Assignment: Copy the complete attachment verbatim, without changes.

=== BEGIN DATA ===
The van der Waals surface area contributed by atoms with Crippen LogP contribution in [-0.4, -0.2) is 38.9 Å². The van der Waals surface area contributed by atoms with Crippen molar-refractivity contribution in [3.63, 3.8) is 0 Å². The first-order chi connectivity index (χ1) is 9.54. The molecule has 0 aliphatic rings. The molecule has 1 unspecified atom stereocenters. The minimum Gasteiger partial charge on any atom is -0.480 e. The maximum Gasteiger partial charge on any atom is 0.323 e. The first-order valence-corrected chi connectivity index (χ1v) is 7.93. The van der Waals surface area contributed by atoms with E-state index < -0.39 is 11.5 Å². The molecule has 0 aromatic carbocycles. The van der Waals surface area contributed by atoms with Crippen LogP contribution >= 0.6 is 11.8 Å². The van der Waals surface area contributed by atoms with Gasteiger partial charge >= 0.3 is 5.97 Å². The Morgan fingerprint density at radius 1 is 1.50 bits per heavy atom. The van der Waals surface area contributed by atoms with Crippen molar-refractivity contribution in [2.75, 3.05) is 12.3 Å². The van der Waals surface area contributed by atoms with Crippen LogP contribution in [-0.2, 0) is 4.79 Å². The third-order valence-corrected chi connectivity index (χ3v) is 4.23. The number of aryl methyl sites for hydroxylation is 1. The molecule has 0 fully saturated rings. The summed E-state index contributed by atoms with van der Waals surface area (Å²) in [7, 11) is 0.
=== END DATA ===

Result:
The van der Waals surface area contributed by atoms with Crippen LogP contribution in [-0.4, -0.2) is 38.9 Å². The van der Waals surface area contributed by atoms with Crippen molar-refractivity contribution in [3.63, 3.8) is 0 Å². The first-order chi connectivity index (χ1) is 9.54. The molecule has 0 aliphatic rings. The molecule has 1 unspecified atom stereocenters. The minimum Gasteiger partial charge on any atom is -0.480 e. The maximum Gasteiger partial charge on any atom is 0.323 e. The first-order valence-corrected chi connectivity index (χ1v) is 7.93. The van der Waals surface area contributed by atoms with E-state index < -0.39 is 11.5 Å². The molecule has 0 aromatic carbocycles. The van der Waals surface area contributed by atoms with Crippen LogP contribution >= 0.6 is 11.8 Å². The van der Waals surface area contributed by atoms with Gasteiger partial charge >= 0.3 is 5.97 Å². The Morgan fingerprint density at radius 1 is 1.50 bits per heavy atom. The van der Waals surface area contributed by atoms with Crippen molar-refractivity contribution in [2.75, 3.05) is 12.3 Å². The van der Waals surface area contributed by atoms with Crippen LogP contribution in [-0.2, 0) is 4.79 Å². The third-order valence-corrected chi connectivity index (χ3v) is 4.23. The number of aryl methyl sites for hydroxylation is 1. The molecule has 0 fully saturated rings. The summed E-state index contributed by atoms with van der Waals surface area (Å²) in [7, 11) is 0.